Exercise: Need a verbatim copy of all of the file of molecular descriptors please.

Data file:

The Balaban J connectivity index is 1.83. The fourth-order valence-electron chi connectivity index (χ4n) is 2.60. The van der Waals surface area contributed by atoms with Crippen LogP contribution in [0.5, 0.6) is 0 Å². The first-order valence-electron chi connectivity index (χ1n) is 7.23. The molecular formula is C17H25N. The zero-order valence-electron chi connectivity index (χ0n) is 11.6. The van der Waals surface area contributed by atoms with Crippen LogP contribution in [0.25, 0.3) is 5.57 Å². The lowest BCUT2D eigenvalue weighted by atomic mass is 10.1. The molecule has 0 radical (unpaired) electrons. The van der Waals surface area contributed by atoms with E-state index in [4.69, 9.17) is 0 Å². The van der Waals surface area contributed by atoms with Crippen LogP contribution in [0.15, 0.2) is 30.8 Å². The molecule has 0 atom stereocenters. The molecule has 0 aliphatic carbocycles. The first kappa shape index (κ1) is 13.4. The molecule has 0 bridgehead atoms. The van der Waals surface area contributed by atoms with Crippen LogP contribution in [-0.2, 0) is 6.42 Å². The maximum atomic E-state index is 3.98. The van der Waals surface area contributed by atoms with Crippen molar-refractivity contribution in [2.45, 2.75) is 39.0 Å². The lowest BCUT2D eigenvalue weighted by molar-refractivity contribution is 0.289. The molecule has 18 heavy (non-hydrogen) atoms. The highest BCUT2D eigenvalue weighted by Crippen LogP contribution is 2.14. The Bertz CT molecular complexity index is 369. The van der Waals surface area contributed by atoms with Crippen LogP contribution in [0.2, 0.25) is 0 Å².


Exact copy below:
The Balaban J connectivity index is 1.83. The fourth-order valence-electron chi connectivity index (χ4n) is 2.60. The van der Waals surface area contributed by atoms with Crippen LogP contribution in [0.5, 0.6) is 0 Å². The first-order valence-electron chi connectivity index (χ1n) is 7.23. The molecular formula is C17H25N. The zero-order valence-electron chi connectivity index (χ0n) is 11.6. The van der Waals surface area contributed by atoms with Crippen LogP contribution in [0.25, 0.3) is 5.57 Å². The lowest BCUT2D eigenvalue weighted by atomic mass is 10.1. The molecule has 0 radical (unpaired) electrons. The van der Waals surface area contributed by atoms with E-state index in [4.69, 9.17) is 0 Å². The van der Waals surface area contributed by atoms with Crippen LogP contribution in [0.15, 0.2) is 30.8 Å². The molecule has 0 atom stereocenters. The molecule has 0 aliphatic carbocycles. The first kappa shape index (κ1) is 13.4. The molecule has 0 bridgehead atoms. The van der Waals surface area contributed by atoms with Crippen LogP contribution in [-0.2, 0) is 6.42 Å². The maximum atomic E-state index is 3.98. The van der Waals surface area contributed by atoms with Crippen molar-refractivity contribution in [2.45, 2.75) is 39.0 Å². The lowest BCUT2D eigenvalue weighted by molar-refractivity contribution is 0.289. The molecule has 18 heavy (non-hydrogen) atoms. The highest BCUT2D eigenvalue weighted by Crippen LogP contribution is 2.14. The Bertz CT molecular complexity index is 369. The van der Waals surface area contributed by atoms with Crippen LogP contribution in [0.2, 0.25) is 0 Å².